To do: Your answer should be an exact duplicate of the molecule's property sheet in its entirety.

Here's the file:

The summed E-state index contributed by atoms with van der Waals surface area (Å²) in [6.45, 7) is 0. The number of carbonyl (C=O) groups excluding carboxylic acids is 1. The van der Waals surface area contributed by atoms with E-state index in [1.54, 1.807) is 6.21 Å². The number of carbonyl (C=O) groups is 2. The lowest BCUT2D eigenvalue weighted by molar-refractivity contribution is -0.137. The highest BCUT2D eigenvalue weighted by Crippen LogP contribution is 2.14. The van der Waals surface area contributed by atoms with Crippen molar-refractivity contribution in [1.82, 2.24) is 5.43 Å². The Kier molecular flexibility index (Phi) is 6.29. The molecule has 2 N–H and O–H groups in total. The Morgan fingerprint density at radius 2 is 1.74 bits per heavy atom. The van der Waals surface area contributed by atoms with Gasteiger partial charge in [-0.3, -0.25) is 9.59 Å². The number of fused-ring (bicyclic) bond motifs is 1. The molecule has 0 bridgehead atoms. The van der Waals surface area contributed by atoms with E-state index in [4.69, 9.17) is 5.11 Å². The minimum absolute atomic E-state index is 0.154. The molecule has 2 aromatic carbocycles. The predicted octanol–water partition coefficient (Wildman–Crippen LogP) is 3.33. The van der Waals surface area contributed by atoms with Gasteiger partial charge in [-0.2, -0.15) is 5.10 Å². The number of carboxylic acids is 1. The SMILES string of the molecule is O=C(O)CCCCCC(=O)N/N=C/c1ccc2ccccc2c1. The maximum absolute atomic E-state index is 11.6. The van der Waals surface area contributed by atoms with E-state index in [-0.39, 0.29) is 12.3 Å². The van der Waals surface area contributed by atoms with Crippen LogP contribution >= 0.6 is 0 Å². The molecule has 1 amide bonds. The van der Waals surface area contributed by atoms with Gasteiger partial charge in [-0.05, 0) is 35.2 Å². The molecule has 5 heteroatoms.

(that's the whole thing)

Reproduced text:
The summed E-state index contributed by atoms with van der Waals surface area (Å²) in [6.45, 7) is 0. The number of carbonyl (C=O) groups excluding carboxylic acids is 1. The van der Waals surface area contributed by atoms with E-state index in [1.54, 1.807) is 6.21 Å². The number of carbonyl (C=O) groups is 2. The lowest BCUT2D eigenvalue weighted by molar-refractivity contribution is -0.137. The highest BCUT2D eigenvalue weighted by Crippen LogP contribution is 2.14. The van der Waals surface area contributed by atoms with Crippen molar-refractivity contribution in [1.82, 2.24) is 5.43 Å². The Kier molecular flexibility index (Phi) is 6.29. The molecule has 2 N–H and O–H groups in total. The Morgan fingerprint density at radius 2 is 1.74 bits per heavy atom. The van der Waals surface area contributed by atoms with Gasteiger partial charge in [-0.3, -0.25) is 9.59 Å². The number of fused-ring (bicyclic) bond motifs is 1. The molecule has 0 bridgehead atoms. The van der Waals surface area contributed by atoms with E-state index in [4.69, 9.17) is 5.11 Å². The minimum absolute atomic E-state index is 0.154. The molecule has 2 aromatic carbocycles. The predicted octanol–water partition coefficient (Wildman–Crippen LogP) is 3.33. The van der Waals surface area contributed by atoms with Gasteiger partial charge in [-0.2, -0.15) is 5.10 Å². The number of carboxylic acids is 1. The SMILES string of the molecule is O=C(O)CCCCCC(=O)N/N=C/c1ccc2ccccc2c1. The maximum absolute atomic E-state index is 11.6. The van der Waals surface area contributed by atoms with E-state index in [-0.39, 0.29) is 12.3 Å². The van der Waals surface area contributed by atoms with Crippen LogP contribution >= 0.6 is 0 Å². The molecule has 1 amide bonds. The van der Waals surface area contributed by atoms with Gasteiger partial charge in [-0.05, 0) is 35.2 Å². The molecule has 5 heteroatoms.